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An example of this is the finding of a few pontil scarred utilitarian bottles among otherwise late 19th or early 20th century refuse.

It is unlikely that this bottle was made during the same era, but instead was reused for a lengthy period or otherwise retained until broken or discarded.

Utilitarian items makes up the bulk of the bottles produced during the 19th century and first half of the 20th century. Bottles intended to be used once to dispense the contained product without much hope of return, though as noted in #4 above, many types of bottles were commonly reused during the 19th and early 20th centuries; or 2.

Heavy duty bottles intended to be recycled and reused by the producer or distributor of the contained product (primarily soda, beer & milk bottles); or 3.

All this adds to the fascination with bottle making, but makes systematic dating similar to solving Rubik's cube - ostensibly simple on the surface but complex in practice.

To misquote an old saying as rephrased by the BLM supervisor that facilitated the initiation of this website project: "The universe (of bottles) isn't just more complicated than you think, it's more complicated than you CAN think." True to a large degree, though much information can be teased out of most bottles with a systematic approach to the matter. This Bottle Dating page (and website in general) is designed to address what the website author refers to as "utilitarian" bottles & jars (click for more information).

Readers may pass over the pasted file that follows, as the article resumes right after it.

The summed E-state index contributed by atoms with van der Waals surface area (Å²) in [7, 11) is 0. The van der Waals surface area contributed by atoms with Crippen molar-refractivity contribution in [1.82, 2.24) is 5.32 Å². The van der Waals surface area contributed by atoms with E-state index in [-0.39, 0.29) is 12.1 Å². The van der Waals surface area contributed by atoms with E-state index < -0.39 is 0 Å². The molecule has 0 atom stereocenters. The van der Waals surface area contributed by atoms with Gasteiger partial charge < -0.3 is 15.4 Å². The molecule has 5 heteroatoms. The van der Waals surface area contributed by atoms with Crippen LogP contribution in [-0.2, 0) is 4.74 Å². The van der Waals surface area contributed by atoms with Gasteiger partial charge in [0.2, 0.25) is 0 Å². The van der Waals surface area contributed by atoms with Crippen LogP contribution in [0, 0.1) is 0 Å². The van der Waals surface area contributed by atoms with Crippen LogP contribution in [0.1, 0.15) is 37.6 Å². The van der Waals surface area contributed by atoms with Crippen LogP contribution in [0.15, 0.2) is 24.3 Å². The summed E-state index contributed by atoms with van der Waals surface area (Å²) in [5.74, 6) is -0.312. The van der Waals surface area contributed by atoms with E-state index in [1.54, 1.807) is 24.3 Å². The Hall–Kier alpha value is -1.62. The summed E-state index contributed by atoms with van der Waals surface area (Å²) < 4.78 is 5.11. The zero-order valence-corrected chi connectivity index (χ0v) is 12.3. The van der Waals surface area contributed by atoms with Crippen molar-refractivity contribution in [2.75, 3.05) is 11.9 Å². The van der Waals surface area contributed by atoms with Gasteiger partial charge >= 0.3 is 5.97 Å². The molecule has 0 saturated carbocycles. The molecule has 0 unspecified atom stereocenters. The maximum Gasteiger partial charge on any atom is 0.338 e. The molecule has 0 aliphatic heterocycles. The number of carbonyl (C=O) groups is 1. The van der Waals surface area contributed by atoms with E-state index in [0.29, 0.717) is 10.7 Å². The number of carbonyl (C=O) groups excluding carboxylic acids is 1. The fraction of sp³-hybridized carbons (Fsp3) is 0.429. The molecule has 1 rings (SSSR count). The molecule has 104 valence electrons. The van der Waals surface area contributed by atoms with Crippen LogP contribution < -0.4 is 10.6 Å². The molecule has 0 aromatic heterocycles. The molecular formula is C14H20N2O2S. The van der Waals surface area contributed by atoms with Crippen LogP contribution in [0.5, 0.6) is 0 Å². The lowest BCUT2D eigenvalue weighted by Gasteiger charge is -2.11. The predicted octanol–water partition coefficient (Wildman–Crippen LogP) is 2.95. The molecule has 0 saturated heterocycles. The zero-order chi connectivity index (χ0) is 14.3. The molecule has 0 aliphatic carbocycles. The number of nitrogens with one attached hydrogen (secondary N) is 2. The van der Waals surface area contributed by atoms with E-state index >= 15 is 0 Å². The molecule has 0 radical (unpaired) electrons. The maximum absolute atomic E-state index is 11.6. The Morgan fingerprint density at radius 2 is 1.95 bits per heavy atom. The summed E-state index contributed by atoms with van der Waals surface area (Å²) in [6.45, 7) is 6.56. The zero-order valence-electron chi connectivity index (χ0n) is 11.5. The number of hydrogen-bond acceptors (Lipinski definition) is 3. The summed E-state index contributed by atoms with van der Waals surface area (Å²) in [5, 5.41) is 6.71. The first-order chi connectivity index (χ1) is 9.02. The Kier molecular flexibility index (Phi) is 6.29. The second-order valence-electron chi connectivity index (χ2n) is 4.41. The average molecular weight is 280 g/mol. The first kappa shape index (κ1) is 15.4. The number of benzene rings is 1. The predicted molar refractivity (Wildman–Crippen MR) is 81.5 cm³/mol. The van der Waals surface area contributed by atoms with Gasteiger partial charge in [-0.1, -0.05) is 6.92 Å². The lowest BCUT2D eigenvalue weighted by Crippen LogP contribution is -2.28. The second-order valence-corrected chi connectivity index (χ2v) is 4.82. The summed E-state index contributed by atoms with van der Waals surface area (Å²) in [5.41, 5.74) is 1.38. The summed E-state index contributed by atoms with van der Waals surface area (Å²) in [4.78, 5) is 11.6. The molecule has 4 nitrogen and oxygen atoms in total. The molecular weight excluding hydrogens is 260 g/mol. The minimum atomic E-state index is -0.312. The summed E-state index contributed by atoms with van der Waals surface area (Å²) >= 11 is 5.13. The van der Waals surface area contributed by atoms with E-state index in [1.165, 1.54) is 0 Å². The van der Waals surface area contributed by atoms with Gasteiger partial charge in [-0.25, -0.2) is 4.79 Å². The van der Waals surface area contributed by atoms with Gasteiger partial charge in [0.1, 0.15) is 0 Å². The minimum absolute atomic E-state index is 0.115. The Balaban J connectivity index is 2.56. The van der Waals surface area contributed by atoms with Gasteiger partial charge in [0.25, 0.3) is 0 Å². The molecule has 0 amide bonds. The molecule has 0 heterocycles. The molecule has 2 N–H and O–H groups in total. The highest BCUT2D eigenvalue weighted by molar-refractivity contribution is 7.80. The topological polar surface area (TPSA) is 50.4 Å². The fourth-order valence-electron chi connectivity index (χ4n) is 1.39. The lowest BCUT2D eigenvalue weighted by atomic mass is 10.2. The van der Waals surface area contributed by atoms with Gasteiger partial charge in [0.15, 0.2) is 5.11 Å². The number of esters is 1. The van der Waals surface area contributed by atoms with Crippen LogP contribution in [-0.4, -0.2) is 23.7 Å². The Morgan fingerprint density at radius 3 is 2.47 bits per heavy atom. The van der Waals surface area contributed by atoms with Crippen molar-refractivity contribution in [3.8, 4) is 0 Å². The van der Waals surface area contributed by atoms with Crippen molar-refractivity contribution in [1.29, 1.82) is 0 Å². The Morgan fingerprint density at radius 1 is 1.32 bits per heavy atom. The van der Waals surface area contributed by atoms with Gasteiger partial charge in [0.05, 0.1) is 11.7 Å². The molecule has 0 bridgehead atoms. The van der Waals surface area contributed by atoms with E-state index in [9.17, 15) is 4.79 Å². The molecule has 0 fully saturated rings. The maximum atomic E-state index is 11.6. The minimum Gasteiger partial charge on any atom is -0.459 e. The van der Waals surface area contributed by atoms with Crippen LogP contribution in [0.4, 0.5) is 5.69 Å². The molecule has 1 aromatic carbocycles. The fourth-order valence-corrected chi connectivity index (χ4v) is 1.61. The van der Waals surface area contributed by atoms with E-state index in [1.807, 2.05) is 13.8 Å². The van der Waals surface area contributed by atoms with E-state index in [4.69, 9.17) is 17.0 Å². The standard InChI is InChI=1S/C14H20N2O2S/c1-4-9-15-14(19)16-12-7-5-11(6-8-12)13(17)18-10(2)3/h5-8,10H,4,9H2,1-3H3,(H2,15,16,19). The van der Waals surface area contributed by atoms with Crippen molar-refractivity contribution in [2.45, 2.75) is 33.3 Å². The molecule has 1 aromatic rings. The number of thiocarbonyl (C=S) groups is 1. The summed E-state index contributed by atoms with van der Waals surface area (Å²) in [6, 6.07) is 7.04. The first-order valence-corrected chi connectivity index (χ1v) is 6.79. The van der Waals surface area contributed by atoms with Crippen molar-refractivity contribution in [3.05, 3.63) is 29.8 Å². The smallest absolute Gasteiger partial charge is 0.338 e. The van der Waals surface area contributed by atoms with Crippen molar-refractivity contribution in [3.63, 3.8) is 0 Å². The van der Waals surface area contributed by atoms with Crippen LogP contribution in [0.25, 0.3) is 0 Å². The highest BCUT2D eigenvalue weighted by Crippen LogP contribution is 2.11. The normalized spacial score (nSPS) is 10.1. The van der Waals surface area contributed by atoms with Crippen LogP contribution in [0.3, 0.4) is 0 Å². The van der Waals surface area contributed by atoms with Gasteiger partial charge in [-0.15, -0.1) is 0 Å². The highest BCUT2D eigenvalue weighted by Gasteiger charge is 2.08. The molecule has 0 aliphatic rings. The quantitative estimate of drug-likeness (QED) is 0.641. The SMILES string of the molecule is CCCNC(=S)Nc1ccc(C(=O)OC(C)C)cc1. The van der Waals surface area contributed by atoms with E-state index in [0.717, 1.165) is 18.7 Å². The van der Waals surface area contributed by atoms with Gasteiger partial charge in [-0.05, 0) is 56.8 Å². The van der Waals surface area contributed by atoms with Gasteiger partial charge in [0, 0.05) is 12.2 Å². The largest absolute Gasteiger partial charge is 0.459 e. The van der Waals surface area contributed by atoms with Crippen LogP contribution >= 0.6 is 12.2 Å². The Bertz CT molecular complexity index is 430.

And last, but definitely not least, is the fact that the art and science of glassmaking had a lot of glassmaker/glassblower induced uniqueness in the form of variations, errors, experimentations, and retrogressions.

Produced during the era where all bottles were an relatively rare and cherished commodity to be discarded only when broken (i.e., the first third of the 19th century back many centuries prior) and does not otherwise fit the above two categories.

Utilitarian bottles include the majority of the bottles in the following bottle categories or types: soda, mineral water, beer, milk, proprietary medicine, druggist (excluding shop furniture), chemical, foods & sauces, household (including ink, shoe polish, cleaners, personal hygiene related items), common wine containers (excluding decanters), champagne, and most non-decanter spirits/liquor bottles.

)Reuse, of course, does not change the manufacturing date of the bottle itself, but care must be exercised when using the known date of one or a few bottles to date other items found from the same context.

When a likely or known "older" item is found in a known "newer" site it is referred to as deposition lag.

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